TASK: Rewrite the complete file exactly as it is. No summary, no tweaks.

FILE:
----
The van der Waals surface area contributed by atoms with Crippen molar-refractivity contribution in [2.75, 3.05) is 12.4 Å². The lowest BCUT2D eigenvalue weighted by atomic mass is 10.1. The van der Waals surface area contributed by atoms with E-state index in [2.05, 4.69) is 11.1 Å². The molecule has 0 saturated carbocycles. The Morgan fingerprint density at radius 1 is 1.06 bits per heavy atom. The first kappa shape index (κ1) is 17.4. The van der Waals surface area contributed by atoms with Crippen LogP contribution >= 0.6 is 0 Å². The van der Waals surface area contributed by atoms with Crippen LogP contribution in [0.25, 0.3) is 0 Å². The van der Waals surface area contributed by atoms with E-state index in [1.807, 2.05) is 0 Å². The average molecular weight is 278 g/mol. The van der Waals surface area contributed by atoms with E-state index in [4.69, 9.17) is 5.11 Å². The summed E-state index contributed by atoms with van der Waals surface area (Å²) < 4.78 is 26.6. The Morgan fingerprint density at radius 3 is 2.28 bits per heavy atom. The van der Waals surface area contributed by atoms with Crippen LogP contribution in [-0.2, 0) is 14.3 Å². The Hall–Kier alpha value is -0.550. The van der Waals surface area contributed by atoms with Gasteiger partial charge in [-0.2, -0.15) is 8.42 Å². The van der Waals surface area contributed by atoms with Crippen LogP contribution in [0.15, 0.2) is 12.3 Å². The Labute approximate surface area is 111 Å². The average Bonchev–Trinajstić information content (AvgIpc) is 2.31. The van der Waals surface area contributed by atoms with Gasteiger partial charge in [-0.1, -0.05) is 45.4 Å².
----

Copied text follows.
The van der Waals surface area contributed by atoms with Crippen molar-refractivity contribution in [2.75, 3.05) is 12.4 Å². The lowest BCUT2D eigenvalue weighted by atomic mass is 10.1. The van der Waals surface area contributed by atoms with E-state index in [2.05, 4.69) is 11.1 Å². The molecule has 0 saturated carbocycles. The Morgan fingerprint density at radius 1 is 1.06 bits per heavy atom. The first kappa shape index (κ1) is 17.4. The van der Waals surface area contributed by atoms with Crippen LogP contribution >= 0.6 is 0 Å². The van der Waals surface area contributed by atoms with Crippen LogP contribution in [0.25, 0.3) is 0 Å². The van der Waals surface area contributed by atoms with E-state index in [1.807, 2.05) is 0 Å². The average molecular weight is 278 g/mol. The van der Waals surface area contributed by atoms with E-state index in [4.69, 9.17) is 5.11 Å². The summed E-state index contributed by atoms with van der Waals surface area (Å²) < 4.78 is 26.6. The Morgan fingerprint density at radius 3 is 2.28 bits per heavy atom. The van der Waals surface area contributed by atoms with Crippen LogP contribution in [-0.2, 0) is 14.3 Å². The Hall–Kier alpha value is -0.550. The van der Waals surface area contributed by atoms with Gasteiger partial charge in [-0.2, -0.15) is 8.42 Å². The van der Waals surface area contributed by atoms with Crippen LogP contribution in [0.15, 0.2) is 12.3 Å². The Labute approximate surface area is 111 Å². The average Bonchev–Trinajstić information content (AvgIpc) is 2.31. The van der Waals surface area contributed by atoms with Gasteiger partial charge in [-0.1, -0.05) is 45.4 Å².